Australian Pacific Coal told the ASX on Wednesday morning that Mr Tinkler had resigned as managing director and chief executive.
In its statement the company said it wanted to note Mr Tinkler’s contribution had been “significant” and he would stay on in a technical advisory capacity.
“This Federal Court judgement is a personal matter for Mr Tinkler,” the company’s statement said.
“While this judgment removes Mr Tinkler's ability to perform his current role for Australian Pacific Coal Limited, this judgment is unrelated to the services that he has diligently carried out for the Company since his appointment in October 2015.”
Australian Pacific Coal also confirmed Trepang Services’ John Robinson and Nick Paspaley stood behind the company.
“The company’s agreement to acquire an 83.33% interest in the Dartbrook Joint Venture is not affected by Mr Tinkler’s resignation,” the statement said.
Tinkler to appeal bankruptcy judgement
Former rich lister Nathan Tinkler has stood down from the board of his sharemarket-listed coal company after the Federal Court declared him bankrupt.
Mr Tinkler said late on Tuesday he would appeal Justice Jacqueline Gleeson's judgment, which stems from a dispute over money owed from the sale of a luxury jet.
Trading in shares of Australian Pacific Coal, the corporate entity Mr Tinkler is using for his return to the coal industry, were suspended on Tuesday following the bankruptcy judgment.
Mr Tinkler owes GE Commercial Australasia $US2.25 million ($3.2 million), which was calculated as the equivalent of $2.8 million, including accrued interest of $19,451.23, when the bankruptcy notice was issued against Mr Tinkler in July last year.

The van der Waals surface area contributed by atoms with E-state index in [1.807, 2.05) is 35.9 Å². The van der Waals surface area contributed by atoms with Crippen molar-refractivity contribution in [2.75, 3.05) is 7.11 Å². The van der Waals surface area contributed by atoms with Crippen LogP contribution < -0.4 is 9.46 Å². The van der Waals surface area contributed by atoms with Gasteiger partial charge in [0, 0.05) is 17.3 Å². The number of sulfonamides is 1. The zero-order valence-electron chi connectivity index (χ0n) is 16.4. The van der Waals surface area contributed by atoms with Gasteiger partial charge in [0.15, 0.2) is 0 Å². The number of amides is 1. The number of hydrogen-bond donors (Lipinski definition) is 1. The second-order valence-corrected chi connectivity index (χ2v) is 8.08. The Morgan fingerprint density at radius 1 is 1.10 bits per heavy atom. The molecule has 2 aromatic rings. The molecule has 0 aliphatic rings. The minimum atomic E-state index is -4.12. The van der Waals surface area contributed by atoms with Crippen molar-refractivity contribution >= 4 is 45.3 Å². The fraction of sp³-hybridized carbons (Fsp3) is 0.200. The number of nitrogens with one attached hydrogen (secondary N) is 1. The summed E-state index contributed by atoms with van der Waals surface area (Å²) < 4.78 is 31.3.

Mr Tinkler has argued the bankruptcy notice was defective due primarily to the use of the "telegraphic rate of exchange" in the notice.
"I am in a position to pay," Mr Tinkler said Tuesday of the debt owed to GE Commercial.
"I dispute the amount."
Tuesday's judgment comes at a delicate time for Mr Tinkler, as it follows by a matter of a little over a week the raising of $20 million to part-fund the purchase of a coal mine as he seeks to resurrect his business interests.
Late in January, Australia Pacific Coal, of which Mr Tinkler is the chief executive, raised $20 million to finance the initial payment due for the $50 million acquisition of the Dartbrook coal mine from Anglo American.
Mr Tinkler's plans for the Dartbrook mine near Aberdeen, which has been mothballed for some time, have upset the equine industry as it lies only a matter of kilometres from some stud farms such as John Messara's Arrowfield stud, triggering concerns over coal dust as well as the impact of blasting at the mine.
In November 2012, GE Australasia appointed Taylor Woodings as the receiver of TGHA Aviation. He subsequently impounded Mr Tinkler's Dassault Falcon 900C in Singapore and Agusta A109S helicopter in Brisbane.
A former Tinkler staffer was quoted at the time as saying his boss "loved the jet like a child" and "used the helicopter like a taxi".
The bankruptcy ruling is the latest in a litany of legal actions involving Mr Tinkler, which at one point included having an arrest warrant issued over the liquidation of his Patinack Farm equine venture.
If the bankruptcy ruling stands, it may prevent Mr Tinkler from being a company director since bankrupts are not allowed to be company directors.
Under the judgment, the bankruptcy would take effect from July 16, 2015.